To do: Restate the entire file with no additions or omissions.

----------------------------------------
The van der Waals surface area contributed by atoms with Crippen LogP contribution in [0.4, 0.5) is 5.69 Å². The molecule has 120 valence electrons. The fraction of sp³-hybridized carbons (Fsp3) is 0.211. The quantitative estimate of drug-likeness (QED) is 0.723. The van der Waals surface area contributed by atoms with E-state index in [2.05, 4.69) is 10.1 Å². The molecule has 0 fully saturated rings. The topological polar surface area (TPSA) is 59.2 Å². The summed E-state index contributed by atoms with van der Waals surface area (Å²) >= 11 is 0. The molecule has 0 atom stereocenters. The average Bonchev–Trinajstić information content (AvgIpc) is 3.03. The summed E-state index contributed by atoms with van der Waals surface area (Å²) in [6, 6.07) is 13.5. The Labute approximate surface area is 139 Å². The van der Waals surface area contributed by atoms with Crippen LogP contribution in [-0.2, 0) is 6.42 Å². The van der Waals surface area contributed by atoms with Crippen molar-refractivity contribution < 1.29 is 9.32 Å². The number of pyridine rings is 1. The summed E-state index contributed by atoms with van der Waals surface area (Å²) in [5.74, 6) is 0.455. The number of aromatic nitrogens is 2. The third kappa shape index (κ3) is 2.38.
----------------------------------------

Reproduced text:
The van der Waals surface area contributed by atoms with Crippen LogP contribution in [0.4, 0.5) is 5.69 Å². The molecule has 120 valence electrons. The fraction of sp³-hybridized carbons (Fsp3) is 0.211. The quantitative estimate of drug-likeness (QED) is 0.723. The van der Waals surface area contributed by atoms with E-state index in [2.05, 4.69) is 10.1 Å². The molecule has 0 fully saturated rings. The topological polar surface area (TPSA) is 59.2 Å². The summed E-state index contributed by atoms with van der Waals surface area (Å²) >= 11 is 0. The molecule has 0 atom stereocenters. The average Bonchev–Trinajstić information content (AvgIpc) is 3.03. The summed E-state index contributed by atoms with van der Waals surface area (Å²) in [6, 6.07) is 13.5. The Labute approximate surface area is 139 Å². The van der Waals surface area contributed by atoms with Crippen LogP contribution in [-0.2, 0) is 6.42 Å². The van der Waals surface area contributed by atoms with Crippen molar-refractivity contribution < 1.29 is 9.32 Å². The number of pyridine rings is 1. The summed E-state index contributed by atoms with van der Waals surface area (Å²) in [5.74, 6) is 0.455. The number of aromatic nitrogens is 2. The third kappa shape index (κ3) is 2.38.